Hotel Sales Slow in California

Hotel Sales Slow in California

The San Diego Union-Tribune

Hotel Sales Slow in California
By Lori Weisberg


Hotel real estate values in California continued to climb during the first half of this year, but the pace slowed considerably as fewer large, high-profile properties traded hands, a newly released report shows.

Based on the metric of median price per room, hotel sales values rose 11.3 percent statewide, although that is down considerably from the 25 percent increase during the same period last year, according to a mid-year survey from Orange County-based Atlas Hospitality Group.

In Southern California, the volume of transactions varied widely, with San Diego County seeing a 38 percent drop in the number of sales while Los Angeles and Orange counties recorded a healthy uptick. But in all three regions, the dollar amount of those transactions fell considerably — from 32 percent in L.A. to 83 percent in Orange County.

Statewide, sales during the first six months totaled more than $1.9 billion, off sharply from the $4.4 billion total during the same period last year.

That’s owing in part to a larger number of smaller hotels selling and the absence of large real estate investment trusts from the market, said Atlas president Alan Reay.

“The publicly traded companies were out of the market so the properties they’d normally buy weren’t being bought,” Reay said. “Their stock prices plummeted at the beginning of the year, so the companies traded at a price where it didn’t make sense to be buying, so what was left were a lot of smaller investors buying these 30-, 40-, 50-, 60-room hotels.”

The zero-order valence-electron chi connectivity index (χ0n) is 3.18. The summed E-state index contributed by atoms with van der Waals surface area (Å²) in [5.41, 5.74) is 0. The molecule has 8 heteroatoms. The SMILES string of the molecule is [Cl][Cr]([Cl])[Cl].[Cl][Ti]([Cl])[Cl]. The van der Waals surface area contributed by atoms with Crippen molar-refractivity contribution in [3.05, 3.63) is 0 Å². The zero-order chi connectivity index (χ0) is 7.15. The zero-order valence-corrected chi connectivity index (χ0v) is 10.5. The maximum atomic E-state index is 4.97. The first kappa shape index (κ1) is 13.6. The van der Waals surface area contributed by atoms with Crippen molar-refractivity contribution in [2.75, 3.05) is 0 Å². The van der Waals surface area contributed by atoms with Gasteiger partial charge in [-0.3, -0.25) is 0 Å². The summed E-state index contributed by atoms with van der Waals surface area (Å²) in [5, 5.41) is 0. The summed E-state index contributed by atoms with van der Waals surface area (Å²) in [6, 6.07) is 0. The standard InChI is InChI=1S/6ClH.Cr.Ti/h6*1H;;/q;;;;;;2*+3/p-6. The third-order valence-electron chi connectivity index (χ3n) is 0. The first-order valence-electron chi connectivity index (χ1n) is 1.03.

In San Diego County, the largest of the 10 sales recorded during the first six months was the 284-room Marriott Del Mar, at $80.5 million. That compares to last year’s $259 million sale of the 400-acre Grand Del Mar resort in Carmel Valley. In all, the dollar amount of this year’s transactions plummeted 65 percent, Atlas reported.

Half of the county’s sales were hotels of under 100 rooms, although the 23-room La Jolla Inn was the priciest based on cost per room, coming in at more than $308,000 per room.

The slowing pace of price appreciation comes as development of new hotels is rapidly picking up. A recent Atlas Hospitality report documented a building boom, with more than 17,000 rooms currently under construction statewide…


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